Efficacy and safety data for SBRT in adrenal metastases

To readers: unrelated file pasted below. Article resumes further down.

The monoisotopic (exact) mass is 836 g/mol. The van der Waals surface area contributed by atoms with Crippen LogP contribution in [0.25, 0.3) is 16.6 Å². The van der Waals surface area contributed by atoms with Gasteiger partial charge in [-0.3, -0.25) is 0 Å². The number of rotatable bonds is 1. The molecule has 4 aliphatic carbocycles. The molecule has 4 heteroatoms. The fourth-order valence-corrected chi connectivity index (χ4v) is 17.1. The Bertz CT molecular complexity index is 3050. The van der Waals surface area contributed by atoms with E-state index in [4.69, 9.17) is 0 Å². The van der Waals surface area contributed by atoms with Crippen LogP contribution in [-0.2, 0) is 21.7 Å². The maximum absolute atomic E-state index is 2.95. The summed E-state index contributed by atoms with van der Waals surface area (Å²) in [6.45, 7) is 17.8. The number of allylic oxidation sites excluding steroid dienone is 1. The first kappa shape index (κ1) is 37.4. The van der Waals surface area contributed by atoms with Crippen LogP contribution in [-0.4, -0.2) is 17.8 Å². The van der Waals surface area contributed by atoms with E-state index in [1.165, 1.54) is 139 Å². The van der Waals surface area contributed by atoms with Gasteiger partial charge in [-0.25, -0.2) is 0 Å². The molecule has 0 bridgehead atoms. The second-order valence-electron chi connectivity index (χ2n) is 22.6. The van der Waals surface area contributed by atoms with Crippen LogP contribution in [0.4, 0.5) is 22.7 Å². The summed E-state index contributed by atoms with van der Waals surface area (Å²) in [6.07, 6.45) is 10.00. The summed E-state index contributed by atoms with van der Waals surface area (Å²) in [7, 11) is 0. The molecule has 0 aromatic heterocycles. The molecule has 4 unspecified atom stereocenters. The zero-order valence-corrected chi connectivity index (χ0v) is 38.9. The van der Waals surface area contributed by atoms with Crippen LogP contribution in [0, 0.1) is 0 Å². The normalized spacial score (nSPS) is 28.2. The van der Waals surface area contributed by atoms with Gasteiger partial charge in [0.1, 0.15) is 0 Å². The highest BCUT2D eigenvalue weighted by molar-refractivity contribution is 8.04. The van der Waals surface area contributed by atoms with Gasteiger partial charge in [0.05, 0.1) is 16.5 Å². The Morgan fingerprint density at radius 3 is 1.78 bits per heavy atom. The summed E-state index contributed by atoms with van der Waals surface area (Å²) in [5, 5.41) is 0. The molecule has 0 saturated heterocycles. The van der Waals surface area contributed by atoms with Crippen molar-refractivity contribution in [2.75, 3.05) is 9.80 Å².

Similar to the setting of primary RCC, the majority of data on adrenal SBRT is retrospective with some prospective studies emerging. A systematic review from 2014 reported on the use of surgical treatment, stereotactic radiotherapy and percutaneous catheter ablation (PCA) as treatment options for patients with adrenal metastases (58). Overall in this review, 178 patients received SBRT, with 68% of patients diagnosed with primary lung cancer, and 48% of the cohort reported to have isolated disease. The 1-year LC ranged between 44% and 100%, and the weighted 2 year LC was 63% (range, 27% to 100%). Given the range of doses and small study numbers, it is difficult to comment on the existence of a dose response relationship. The largest series within the systematic review was of 48 patients, with a reported 2-year LC of 90%. Most patients in this study received 36 Gy in 3 fractions (BED10 79) prescribed to the covering 70% isodose, resulting in a maximum PTV dose of approximately BED10 137 Gy (44). Other studies reported 100% LC rates, using median prescribed BED10 of 86 Gy (59) and 77 Gy (25). More recent studies have shown similar LC to that reported in the systematic review (45,60,61). A summary of the current evidence is found in Table 2. Within the systematic review, the data for LC for PCA was too limited to compare across modalities, however the pooled 2 year LC and OS for adrenalectomy was higher than that seen in SBRT at 84% versus 63% and 46% versus 19%, respectively. In the context of this non-randomized comparison, a number of possible factors could explain the differences seen between surgery and radiotherapy, including patient selection, differences in baseline patient characteristics, metastatic burden (75% of surgical versus 48% of SBRT patients with isolated disease), and primary histology (68% surgical versus 33% RT patients with primary lung cancer), and the range of SBRT doses utilized (with BED10 as low as 28 Gy in some patients). Where reported, toxicities were generally mild, with no Grade 3–4 toxicities. Rates of acute and late Grade 2 GI toxicity varied between 6–22% and 5–18% respectively. One patient had late Grade 2 fatigue and one patient had late Grade 2 adrenal insufficiency. While these results are generally reassuring, a separate case report of a fatal gastric ulcer with SBRT and concurrent vinorelbine (62) suggests that caution must be applied in treating intra-abdominal disease with SBRT given the rare potential for severe GI adverse effect that may be seen.